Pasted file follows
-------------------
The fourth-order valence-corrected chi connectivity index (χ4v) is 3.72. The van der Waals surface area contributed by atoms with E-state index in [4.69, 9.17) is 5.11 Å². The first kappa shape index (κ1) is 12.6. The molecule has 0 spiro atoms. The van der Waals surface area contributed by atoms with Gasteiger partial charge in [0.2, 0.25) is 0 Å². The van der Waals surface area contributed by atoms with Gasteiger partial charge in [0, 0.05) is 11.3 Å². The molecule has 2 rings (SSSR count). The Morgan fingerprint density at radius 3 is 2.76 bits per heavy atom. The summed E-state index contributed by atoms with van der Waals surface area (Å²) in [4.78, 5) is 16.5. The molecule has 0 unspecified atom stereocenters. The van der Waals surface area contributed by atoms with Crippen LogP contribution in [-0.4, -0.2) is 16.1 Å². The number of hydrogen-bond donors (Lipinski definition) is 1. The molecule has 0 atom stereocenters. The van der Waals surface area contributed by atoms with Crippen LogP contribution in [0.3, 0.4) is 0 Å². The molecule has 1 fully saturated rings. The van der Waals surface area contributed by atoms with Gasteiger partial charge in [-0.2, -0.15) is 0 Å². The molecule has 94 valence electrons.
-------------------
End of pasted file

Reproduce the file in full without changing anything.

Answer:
The fourth-order valence-corrected chi connectivity index (χ4v) is 3.72. The van der Waals surface area contributed by atoms with E-state index in [4.69, 9.17) is 5.11 Å². The first kappa shape index (κ1) is 12.6. The molecule has 0 spiro atoms. The van der Waals surface area contributed by atoms with Gasteiger partial charge in [0.2, 0.25) is 0 Å². The van der Waals surface area contributed by atoms with Gasteiger partial charge in [0, 0.05) is 11.3 Å². The molecule has 2 rings (SSSR count). The Morgan fingerprint density at radius 3 is 2.76 bits per heavy atom. The summed E-state index contributed by atoms with van der Waals surface area (Å²) in [4.78, 5) is 16.5. The molecule has 0 unspecified atom stereocenters. The van der Waals surface area contributed by atoms with Crippen LogP contribution in [-0.4, -0.2) is 16.1 Å². The number of hydrogen-bond donors (Lipinski definition) is 1. The molecule has 0 atom stereocenters. The van der Waals surface area contributed by atoms with Crippen LogP contribution in [0.3, 0.4) is 0 Å². The molecule has 1 fully saturated rings. The van der Waals surface area contributed by atoms with Gasteiger partial charge in [-0.2, -0.15) is 0 Å². The molecule has 94 valence electrons.